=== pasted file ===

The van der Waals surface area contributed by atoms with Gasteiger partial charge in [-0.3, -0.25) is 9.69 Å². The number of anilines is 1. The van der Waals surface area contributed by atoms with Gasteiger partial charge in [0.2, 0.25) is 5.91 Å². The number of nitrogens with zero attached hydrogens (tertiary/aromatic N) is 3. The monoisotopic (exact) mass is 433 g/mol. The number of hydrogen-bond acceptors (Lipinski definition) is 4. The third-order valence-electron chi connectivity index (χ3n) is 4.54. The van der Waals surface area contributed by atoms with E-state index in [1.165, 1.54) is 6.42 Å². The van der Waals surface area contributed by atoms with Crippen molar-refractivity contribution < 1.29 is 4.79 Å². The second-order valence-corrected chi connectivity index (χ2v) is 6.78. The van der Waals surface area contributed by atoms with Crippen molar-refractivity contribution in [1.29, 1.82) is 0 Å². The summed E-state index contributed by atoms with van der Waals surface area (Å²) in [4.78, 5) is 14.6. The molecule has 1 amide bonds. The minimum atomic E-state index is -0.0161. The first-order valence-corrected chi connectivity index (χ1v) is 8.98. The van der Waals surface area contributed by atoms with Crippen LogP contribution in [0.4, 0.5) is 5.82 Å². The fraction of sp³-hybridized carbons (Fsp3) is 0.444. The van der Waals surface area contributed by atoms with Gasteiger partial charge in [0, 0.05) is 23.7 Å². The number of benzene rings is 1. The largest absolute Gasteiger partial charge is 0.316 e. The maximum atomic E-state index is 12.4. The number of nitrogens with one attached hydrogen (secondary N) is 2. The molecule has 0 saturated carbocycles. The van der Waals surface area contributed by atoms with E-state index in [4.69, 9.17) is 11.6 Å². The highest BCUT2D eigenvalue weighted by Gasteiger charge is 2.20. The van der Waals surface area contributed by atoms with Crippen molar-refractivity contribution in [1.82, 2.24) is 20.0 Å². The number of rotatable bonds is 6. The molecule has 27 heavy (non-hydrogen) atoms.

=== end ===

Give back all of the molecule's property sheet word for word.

The van der Waals surface area contributed by atoms with Gasteiger partial charge in [-0.3, -0.25) is 9.69 Å². The number of anilines is 1. The van der Waals surface area contributed by atoms with Gasteiger partial charge in [0.2, 0.25) is 5.91 Å². The number of nitrogens with zero attached hydrogens (tertiary/aromatic N) is 3. The monoisotopic (exact) mass is 433 g/mol. The number of hydrogen-bond acceptors (Lipinski definition) is 4. The third-order valence-electron chi connectivity index (χ3n) is 4.54. The van der Waals surface area contributed by atoms with E-state index in [1.165, 1.54) is 6.42 Å². The van der Waals surface area contributed by atoms with Crippen molar-refractivity contribution < 1.29 is 4.79 Å². The second-order valence-corrected chi connectivity index (χ2v) is 6.78. The van der Waals surface area contributed by atoms with Crippen molar-refractivity contribution in [1.29, 1.82) is 0 Å². The summed E-state index contributed by atoms with van der Waals surface area (Å²) in [4.78, 5) is 14.6. The molecule has 1 amide bonds. The minimum atomic E-state index is -0.0161. The first-order valence-corrected chi connectivity index (χ1v) is 8.98. The van der Waals surface area contributed by atoms with Crippen LogP contribution in [0.4, 0.5) is 5.82 Å². The fraction of sp³-hybridized carbons (Fsp3) is 0.444. The van der Waals surface area contributed by atoms with Gasteiger partial charge in [0, 0.05) is 23.7 Å². The number of benzene rings is 1. The largest absolute Gasteiger partial charge is 0.316 e. The maximum atomic E-state index is 12.4. The number of nitrogens with one attached hydrogen (secondary N) is 2. The molecule has 0 saturated carbocycles. The van der Waals surface area contributed by atoms with E-state index in [4.69, 9.17) is 11.6 Å². The highest BCUT2D eigenvalue weighted by Gasteiger charge is 2.20. The van der Waals surface area contributed by atoms with Crippen molar-refractivity contribution in [1.82, 2.24) is 20.0 Å². The number of rotatable bonds is 6. The molecule has 27 heavy (non-hydrogen) atoms.